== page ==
Walking around Warsaw is like strolling through a living World War II museum.
Even though the history of Poland's capital goes back to the 13th century and still includes some of Europe's finest architecture, the horrors of the German occupation are a theme the city cannot escape.
Modern Warsaw is a billboard of the booming Polish economy, with skyscrapers and enormous new shopping malls dominating the skyline among baroque castles and Stalinist palaces.
The fascinating tale of this city is how in 1945 its few surviving citizens picked themselves up and restored their most famous castles, churches and medieval streets as close as possible to before the war. Dubbed The Phoenix City, it counted 1.3 million inhabitants in 1939, but fewer than a third survived or chose to return by the end of the war.
Without any plans or blueprints, much of the reconstruction was based on paintings by Caneletto, who captured Warsaw's beauty in the 18th century.
The bright red Royal Castle dominates the entrance to the Old City. It was built in 1407 and not reconstructed in 1980 when it was declared a Unesco heritage site.
Much of the artwork, carpets and furniture was saved during the German invasion in 1939 and put back 40 years later.
The facade of the castle and other reconstructed landmarks along the Old Town streets look authentic but the interior is often communist designs.
Having lived through the Christchurch earthquakes, the tales of the Warsaw recovery are truly inspirational and any disillusioned Canterbury earthquake official should visit Poland.
Pictures of Warsaw in 1945 would remind New Zealanders of the rubble of Christchurch in 2011. However, it is not until you see the movie City of Ruins at the Uprising Museum that you realise how much larger the destruction was in Warsaw.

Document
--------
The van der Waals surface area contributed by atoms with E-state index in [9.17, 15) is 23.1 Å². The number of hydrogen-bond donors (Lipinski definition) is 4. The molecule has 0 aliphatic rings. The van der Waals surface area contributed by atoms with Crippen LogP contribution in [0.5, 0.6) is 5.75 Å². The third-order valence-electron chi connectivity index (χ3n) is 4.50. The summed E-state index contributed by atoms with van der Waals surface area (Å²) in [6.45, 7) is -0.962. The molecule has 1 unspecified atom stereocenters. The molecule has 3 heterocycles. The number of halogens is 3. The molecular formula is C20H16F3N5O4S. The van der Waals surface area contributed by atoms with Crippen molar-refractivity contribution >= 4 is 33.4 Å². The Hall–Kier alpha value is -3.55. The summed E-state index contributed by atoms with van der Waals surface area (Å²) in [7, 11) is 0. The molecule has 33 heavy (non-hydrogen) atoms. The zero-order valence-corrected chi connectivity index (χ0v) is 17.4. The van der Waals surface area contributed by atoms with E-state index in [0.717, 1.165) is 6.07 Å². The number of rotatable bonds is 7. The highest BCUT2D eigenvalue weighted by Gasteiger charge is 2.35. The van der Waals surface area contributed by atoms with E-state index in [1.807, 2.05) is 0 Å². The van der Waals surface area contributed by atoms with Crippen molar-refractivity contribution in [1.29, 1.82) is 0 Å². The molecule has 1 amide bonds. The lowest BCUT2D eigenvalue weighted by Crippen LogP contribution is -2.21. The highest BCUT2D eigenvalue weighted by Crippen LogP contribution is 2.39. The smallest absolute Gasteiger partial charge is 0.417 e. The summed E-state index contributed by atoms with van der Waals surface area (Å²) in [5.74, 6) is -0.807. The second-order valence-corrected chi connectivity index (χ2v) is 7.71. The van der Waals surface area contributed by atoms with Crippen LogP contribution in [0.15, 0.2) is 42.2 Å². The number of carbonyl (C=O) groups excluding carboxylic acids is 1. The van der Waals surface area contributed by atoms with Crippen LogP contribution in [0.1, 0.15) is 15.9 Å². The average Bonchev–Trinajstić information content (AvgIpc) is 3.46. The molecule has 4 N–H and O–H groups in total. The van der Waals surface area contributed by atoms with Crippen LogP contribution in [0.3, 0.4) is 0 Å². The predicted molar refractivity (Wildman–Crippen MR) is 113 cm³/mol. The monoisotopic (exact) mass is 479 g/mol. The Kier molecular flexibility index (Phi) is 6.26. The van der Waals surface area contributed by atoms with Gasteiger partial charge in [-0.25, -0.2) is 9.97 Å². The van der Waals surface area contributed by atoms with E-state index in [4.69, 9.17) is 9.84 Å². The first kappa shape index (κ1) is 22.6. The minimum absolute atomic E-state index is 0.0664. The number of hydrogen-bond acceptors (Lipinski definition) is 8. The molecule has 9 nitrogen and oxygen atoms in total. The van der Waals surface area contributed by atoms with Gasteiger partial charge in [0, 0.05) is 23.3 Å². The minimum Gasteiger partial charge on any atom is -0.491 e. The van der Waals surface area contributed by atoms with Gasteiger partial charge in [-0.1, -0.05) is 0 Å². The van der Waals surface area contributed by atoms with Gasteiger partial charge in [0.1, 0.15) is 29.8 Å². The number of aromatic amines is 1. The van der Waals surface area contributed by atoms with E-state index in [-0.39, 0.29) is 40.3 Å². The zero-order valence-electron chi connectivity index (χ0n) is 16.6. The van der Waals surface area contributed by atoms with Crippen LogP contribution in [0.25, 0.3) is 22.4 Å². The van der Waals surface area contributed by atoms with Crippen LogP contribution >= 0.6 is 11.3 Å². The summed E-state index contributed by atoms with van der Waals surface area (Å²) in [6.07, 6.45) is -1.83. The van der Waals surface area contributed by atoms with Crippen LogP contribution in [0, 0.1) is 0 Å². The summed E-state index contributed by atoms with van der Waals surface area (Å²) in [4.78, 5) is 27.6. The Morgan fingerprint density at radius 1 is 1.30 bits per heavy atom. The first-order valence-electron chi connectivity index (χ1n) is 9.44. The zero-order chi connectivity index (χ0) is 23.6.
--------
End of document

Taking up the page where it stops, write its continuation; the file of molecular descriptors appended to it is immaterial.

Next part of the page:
This museum is a perfect starting point for any tourist to understand this city, its heroism during the 1944 uprising, the betrayal by the Soviets and the eventual total destruction by the Nazis.
Interestingly, New Zealand Air Force pilots were among the few Allied forces who assisted the uprising by dropping supplies into the war zone, a fact that is not forgotten by the locals.
Christchurch used much of its rubble to fill in a part of Lyttleton Harbour, and Warsaw built the 121m-high Uprising Hill, now covered in trees and possibly the best viewpoint to see the city.
From the hill you can see the skyscrapers of the business district, the towers of its castles and outlying suburbs dominated by communist apartment blocks on both sides of the Vistula River.
Warsaw has always been an economic hub between East and West but it now benefits from Poland's membership of the European Union as well as being a close trading partner with the oil-rich economies of Russia and the Ukraine.
Visitors can get lost in the giant Royal Baths Park that houses the presidential palace Belvedere and the picturesque Palace on the Water.
The park is also home to a statue of composer Frederique Chopin, who grew up in Warsaw, and during summer visitors are treated to regular piano concerts. A number of black benches throughout the city burst into one of his masterpieces at the push of a button.